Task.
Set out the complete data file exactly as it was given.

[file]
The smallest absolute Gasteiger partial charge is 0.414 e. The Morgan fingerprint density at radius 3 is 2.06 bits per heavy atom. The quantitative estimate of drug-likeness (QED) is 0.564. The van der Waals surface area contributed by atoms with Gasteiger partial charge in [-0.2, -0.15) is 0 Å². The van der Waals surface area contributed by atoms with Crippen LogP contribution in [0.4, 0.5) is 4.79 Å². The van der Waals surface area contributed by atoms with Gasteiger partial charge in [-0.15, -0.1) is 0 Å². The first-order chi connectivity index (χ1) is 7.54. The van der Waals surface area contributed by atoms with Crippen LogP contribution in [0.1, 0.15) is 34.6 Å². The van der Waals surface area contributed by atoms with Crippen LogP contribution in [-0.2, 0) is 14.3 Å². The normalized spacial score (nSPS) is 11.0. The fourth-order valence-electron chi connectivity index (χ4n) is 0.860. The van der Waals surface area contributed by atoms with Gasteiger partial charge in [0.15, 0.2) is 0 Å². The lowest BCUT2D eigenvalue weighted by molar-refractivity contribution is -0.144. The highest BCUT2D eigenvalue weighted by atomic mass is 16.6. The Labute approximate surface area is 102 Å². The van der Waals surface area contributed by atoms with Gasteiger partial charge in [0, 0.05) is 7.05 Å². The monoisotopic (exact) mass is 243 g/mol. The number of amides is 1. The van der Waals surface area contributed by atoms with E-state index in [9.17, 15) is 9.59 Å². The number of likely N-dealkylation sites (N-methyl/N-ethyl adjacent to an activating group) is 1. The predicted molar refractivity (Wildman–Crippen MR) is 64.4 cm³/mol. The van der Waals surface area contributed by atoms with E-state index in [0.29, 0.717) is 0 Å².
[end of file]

The smallest absolute Gasteiger partial charge is 0.414 e. The Morgan fingerprint density at radius 3 is 2.06 bits per heavy atom. The quantitative estimate of drug-likeness (QED) is 0.564. The van der Waals surface area contributed by atoms with Gasteiger partial charge in [-0.2, -0.15) is 0 Å². The van der Waals surface area contributed by atoms with Crippen LogP contribution in [0.4, 0.5) is 4.79 Å². The van der Waals surface area contributed by atoms with Gasteiger partial charge in [-0.15, -0.1) is 0 Å². The first-order chi connectivity index (χ1) is 7.54. The van der Waals surface area contributed by atoms with Crippen LogP contribution in [0.1, 0.15) is 34.6 Å². The van der Waals surface area contributed by atoms with Crippen LogP contribution in [-0.2, 0) is 14.3 Å². The normalized spacial score (nSPS) is 11.0. The fourth-order valence-electron chi connectivity index (χ4n) is 0.860. The van der Waals surface area contributed by atoms with Gasteiger partial charge in [0.15, 0.2) is 0 Å². The lowest BCUT2D eigenvalue weighted by molar-refractivity contribution is -0.144. The highest BCUT2D eigenvalue weighted by atomic mass is 16.6. The Labute approximate surface area is 102 Å². The van der Waals surface area contributed by atoms with Gasteiger partial charge in [0, 0.05) is 7.05 Å². The monoisotopic (exact) mass is 243 g/mol. The number of amides is 1. The van der Waals surface area contributed by atoms with E-state index in [9.17, 15) is 9.59 Å². The number of likely N-dealkylation sites (N-methyl/N-ethyl adjacent to an activating group) is 1. The predicted molar refractivity (Wildman–Crippen MR) is 64.4 cm³/mol. The van der Waals surface area contributed by atoms with E-state index in [0.29, 0.717) is 0 Å².